Theory X and Theory Y

Within his book, The Human Side of Enterprise, Douglas McGregor describes two conflicting views (theories) of human nature and people’s attitudes toward work (Weinbach, 2008). These theories were labeled simple as Theory X and Theory Y. According to Weinbach (2008), these theories shouldn’t merely be seen as an explanation for individual staff behavior, but more as an indicator of why leaders treat staff as they do.

Leaders (managers) who adhere to Theory X assume that the average person:
  • Dislikes work and attempts to avoid it
  • Lacks ambition, wants no responsibility, and would rather follow than lead
  • Is self-centered and therefore does not care about organizational goals
  • Resists change
  • Act irresponsibly (Weinbach, 2008)

A Theory X type manager would be more inclined to use tangible rewards as incentives. They assume their authority is resented and adopt regulations that are designed to enforce compliance.

Leaders (managers) who adhere to Theory Y assume that:
  • Work is a natural activity for people
  • People will be self-directed to meet their work objectives if they are committed to them
  • People will be committed to their objectives if rewards are in place that address higher needs such as self-fulfillment
  • People will seek responsibility
  • Most people can handle responsibility because creativity and ingenuity are common in the population (Weinbach, 2008)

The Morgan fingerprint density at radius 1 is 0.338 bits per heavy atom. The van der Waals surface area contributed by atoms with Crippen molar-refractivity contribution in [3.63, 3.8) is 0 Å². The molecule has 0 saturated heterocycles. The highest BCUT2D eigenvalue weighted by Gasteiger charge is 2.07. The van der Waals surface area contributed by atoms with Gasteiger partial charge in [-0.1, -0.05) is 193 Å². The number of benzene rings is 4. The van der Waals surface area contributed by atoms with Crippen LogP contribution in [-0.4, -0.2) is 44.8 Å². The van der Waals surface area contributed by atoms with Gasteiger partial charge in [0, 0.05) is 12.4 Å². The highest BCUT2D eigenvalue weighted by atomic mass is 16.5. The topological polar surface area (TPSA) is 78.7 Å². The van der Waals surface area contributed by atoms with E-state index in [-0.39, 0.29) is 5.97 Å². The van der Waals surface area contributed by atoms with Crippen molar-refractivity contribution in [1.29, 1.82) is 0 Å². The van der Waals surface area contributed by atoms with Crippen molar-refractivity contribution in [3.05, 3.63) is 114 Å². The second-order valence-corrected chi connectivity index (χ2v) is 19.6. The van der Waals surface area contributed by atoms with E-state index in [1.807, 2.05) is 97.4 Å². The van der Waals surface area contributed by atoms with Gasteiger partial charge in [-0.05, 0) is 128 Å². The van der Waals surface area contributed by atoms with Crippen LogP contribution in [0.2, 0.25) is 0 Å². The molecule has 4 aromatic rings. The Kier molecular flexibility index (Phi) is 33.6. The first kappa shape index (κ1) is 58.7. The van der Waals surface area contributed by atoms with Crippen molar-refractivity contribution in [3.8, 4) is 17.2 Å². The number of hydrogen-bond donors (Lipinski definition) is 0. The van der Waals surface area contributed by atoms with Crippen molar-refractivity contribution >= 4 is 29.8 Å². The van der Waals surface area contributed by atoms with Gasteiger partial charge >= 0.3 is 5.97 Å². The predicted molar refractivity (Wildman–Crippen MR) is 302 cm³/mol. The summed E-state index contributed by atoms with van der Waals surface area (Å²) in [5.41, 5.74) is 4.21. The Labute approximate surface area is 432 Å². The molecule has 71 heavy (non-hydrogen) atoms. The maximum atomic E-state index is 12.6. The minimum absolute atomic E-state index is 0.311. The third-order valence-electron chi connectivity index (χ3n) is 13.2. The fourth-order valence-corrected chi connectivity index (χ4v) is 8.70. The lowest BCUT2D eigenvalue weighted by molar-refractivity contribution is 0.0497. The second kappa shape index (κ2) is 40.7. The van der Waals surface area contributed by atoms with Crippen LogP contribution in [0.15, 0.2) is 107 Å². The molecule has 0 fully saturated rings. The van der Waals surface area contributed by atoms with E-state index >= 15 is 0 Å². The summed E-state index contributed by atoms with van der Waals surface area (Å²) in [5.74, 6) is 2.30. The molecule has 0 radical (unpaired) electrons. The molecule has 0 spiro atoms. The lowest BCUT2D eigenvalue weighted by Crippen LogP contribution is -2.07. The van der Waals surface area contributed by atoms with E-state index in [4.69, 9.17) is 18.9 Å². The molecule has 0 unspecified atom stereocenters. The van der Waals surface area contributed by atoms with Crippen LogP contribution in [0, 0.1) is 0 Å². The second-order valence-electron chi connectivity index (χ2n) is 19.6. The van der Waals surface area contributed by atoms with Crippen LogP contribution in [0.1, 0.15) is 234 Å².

A Theory Y type manager acts in a way that communicates trust and a belief in staff member’s good intentions. They assume that staff members want to work toward organizational goal attainment and work to set up an environment that enhances growth (Weinbach, 2008).

This image should help further illustrate the difference between Theory X and Theory Y: Theory X and Y Image

Obviously, it’s quite rare to find a purely Theory X or Theory Y orientation in an organization. There is usually a blend of each with a tendency to lean towards one or the other. However, McGregor makes it clear that it’s important to be careful when assuming one theory to be true in the workplace. Managers with more of a Theory Y orientation might observe the behavior of a few staff members (laziness, self-centered, etc.) and become more Theory X oriented. On the other hand, managers who are more Theory X orientated are sometimes pleasantly surprised and become more Theory Y oriented when their staff members are hard working, seek responsibility, etc. (Weinbach, 2008). Regardless of which theory a manager lean towards, McGregor’s Theory X and Theory Y causes managers to recognize employee differences. By doing so, managers can look beyond their own assumptions that might dictate their leadership behavior and begin accurately assessing their subordinates, as well as what motivates them (Weinbach, 2008).